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This is a story about a sub-adult tiger called “Banbehi-male-cub”, one of three cubs of “Banbehi-female” and “Mangu” from that generation. There was some unusual tiger behavior going on at the time when we saw Banbehi-male-cub and one of his siblings.
This vlog also tells us how tigers get their names, and what it’s like to go on safaris to Bandhavgarh National Park during summer.
The morning safari at Bandhavgarh starts at 5:30 during the summer. It had stopped raining at 5 o’clock when our safari jeep came to pick us up and we were on our way!
The sun came out angry after the rains that morning and Bandhavgarh went into a state of sublimation.
After four and a half hours of driving around in the heat we hadn’t seen a single tiger—and were on our way out. Then our luck changed.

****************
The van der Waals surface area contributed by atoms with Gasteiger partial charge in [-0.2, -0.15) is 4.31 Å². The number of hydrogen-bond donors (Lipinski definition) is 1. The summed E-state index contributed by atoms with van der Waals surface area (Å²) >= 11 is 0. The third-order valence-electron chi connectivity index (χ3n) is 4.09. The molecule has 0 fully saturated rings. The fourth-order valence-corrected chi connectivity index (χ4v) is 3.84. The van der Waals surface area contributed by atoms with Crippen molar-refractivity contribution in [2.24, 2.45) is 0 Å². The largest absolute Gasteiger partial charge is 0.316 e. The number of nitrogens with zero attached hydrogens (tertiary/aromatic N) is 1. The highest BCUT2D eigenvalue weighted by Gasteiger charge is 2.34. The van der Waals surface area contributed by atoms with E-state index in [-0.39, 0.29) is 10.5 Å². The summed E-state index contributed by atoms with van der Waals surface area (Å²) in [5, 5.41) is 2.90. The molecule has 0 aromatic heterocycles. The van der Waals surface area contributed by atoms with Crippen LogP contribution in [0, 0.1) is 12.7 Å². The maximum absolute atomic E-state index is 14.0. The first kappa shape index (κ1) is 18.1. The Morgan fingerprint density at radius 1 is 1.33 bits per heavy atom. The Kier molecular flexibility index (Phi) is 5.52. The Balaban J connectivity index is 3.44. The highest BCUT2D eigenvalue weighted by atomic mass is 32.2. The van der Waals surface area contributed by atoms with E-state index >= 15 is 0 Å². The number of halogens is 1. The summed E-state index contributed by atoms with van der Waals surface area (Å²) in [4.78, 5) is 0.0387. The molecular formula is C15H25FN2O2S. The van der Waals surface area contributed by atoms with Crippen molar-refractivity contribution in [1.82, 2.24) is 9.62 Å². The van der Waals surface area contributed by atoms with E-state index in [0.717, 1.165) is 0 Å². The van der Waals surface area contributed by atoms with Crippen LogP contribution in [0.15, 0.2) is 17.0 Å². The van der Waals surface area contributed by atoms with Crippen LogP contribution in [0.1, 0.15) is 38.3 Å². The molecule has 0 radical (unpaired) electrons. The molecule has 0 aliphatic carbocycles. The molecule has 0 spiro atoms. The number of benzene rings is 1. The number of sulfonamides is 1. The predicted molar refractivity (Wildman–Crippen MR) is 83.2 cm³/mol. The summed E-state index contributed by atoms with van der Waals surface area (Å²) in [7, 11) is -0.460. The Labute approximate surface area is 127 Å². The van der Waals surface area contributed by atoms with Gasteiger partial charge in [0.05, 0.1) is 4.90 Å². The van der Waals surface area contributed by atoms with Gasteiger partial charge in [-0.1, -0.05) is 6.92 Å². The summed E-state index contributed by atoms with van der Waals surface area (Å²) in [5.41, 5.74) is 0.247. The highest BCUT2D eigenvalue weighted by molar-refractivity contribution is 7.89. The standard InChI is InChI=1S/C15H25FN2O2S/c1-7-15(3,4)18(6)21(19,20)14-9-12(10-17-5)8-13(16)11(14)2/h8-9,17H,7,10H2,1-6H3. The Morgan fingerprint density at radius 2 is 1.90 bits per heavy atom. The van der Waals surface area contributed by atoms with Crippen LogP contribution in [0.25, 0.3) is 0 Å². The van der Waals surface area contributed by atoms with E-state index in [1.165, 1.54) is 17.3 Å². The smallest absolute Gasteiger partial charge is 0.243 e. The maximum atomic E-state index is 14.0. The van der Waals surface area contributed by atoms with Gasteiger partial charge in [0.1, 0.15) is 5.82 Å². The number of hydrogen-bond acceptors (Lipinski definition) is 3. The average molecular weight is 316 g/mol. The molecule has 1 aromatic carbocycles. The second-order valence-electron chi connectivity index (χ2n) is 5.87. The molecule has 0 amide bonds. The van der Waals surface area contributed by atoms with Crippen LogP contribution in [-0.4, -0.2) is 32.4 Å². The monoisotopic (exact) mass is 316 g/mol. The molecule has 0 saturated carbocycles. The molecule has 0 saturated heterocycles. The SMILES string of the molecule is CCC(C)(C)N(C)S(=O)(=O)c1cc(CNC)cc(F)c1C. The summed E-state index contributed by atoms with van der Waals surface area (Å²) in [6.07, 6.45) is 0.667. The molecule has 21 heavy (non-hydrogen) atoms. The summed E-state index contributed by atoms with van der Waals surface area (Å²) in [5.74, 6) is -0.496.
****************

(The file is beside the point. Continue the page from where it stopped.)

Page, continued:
”Banbehi-male-cub” appeared. He had turned two years old, and was at a stage in his life when tigers leave their parents and siblings and embark on their own independent journeys—proclaiming territories and seeking mates.
A few days earlier, his mother, “Banbehi-female” had another litter.
Tigers get their names either from the area where they were first spotted, or by their appearance or behavior. Banbehi is the name of a river that flows in this female tiger’s territory—and that’s how she got her name.
Now tigers don’t meet their cubs from previous litters when they have a new litter but Banbehi-female would meet these subadult cubs from her previous litter.
These meetings continued for about a month after the new cubs were born.
Mangu, a large male tiger was the father of both these litters—that’s the only reason why this was possible.
Of course the newborn cubs were away in a secret cave far away from Banbehi-male-cub and his siblings otherwise they would have been killed by the previous generation.
The almost burnt out areas of this photo remind me of the heat that morning.
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